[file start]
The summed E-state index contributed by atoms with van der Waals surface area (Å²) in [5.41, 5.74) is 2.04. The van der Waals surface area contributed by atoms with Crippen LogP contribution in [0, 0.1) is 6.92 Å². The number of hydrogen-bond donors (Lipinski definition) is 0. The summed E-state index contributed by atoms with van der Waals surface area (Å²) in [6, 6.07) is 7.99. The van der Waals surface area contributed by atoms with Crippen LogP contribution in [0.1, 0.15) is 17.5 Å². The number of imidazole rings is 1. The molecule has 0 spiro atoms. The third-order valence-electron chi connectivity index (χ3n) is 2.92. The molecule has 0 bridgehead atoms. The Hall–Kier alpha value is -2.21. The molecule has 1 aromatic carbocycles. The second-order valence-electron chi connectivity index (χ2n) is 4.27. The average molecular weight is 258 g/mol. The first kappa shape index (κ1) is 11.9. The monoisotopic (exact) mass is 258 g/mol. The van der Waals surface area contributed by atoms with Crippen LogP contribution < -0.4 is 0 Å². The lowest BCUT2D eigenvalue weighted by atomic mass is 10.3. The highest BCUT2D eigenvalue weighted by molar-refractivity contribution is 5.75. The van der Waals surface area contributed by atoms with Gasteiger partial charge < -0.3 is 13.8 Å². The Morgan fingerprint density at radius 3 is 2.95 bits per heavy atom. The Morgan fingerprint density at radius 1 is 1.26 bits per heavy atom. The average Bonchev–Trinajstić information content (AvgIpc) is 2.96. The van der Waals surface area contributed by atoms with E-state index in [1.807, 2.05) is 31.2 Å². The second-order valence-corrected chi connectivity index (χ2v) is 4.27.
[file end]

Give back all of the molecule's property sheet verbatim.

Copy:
The summed E-state index contributed by atoms with van der Waals surface area (Å²) in [5.41, 5.74) is 2.04. The van der Waals surface area contributed by atoms with Crippen LogP contribution in [0, 0.1) is 6.92 Å². The number of hydrogen-bond donors (Lipinski definition) is 0. The summed E-state index contributed by atoms with van der Waals surface area (Å²) in [6, 6.07) is 7.99. The van der Waals surface area contributed by atoms with Crippen LogP contribution in [0.1, 0.15) is 17.5 Å². The number of imidazole rings is 1. The molecule has 0 spiro atoms. The third-order valence-electron chi connectivity index (χ3n) is 2.92. The molecule has 0 bridgehead atoms. The Hall–Kier alpha value is -2.21. The molecule has 1 aromatic carbocycles. The second-order valence-electron chi connectivity index (χ2n) is 4.27. The average molecular weight is 258 g/mol. The first kappa shape index (κ1) is 11.9. The monoisotopic (exact) mass is 258 g/mol. The van der Waals surface area contributed by atoms with Crippen LogP contribution < -0.4 is 0 Å². The lowest BCUT2D eigenvalue weighted by atomic mass is 10.3. The highest BCUT2D eigenvalue weighted by molar-refractivity contribution is 5.75. The van der Waals surface area contributed by atoms with Gasteiger partial charge < -0.3 is 13.8 Å². The Morgan fingerprint density at radius 3 is 2.95 bits per heavy atom. The Morgan fingerprint density at radius 1 is 1.26 bits per heavy atom. The average Bonchev–Trinajstić information content (AvgIpc) is 2.96. The van der Waals surface area contributed by atoms with E-state index in [1.807, 2.05) is 31.2 Å². The second-order valence-corrected chi connectivity index (χ2v) is 4.27.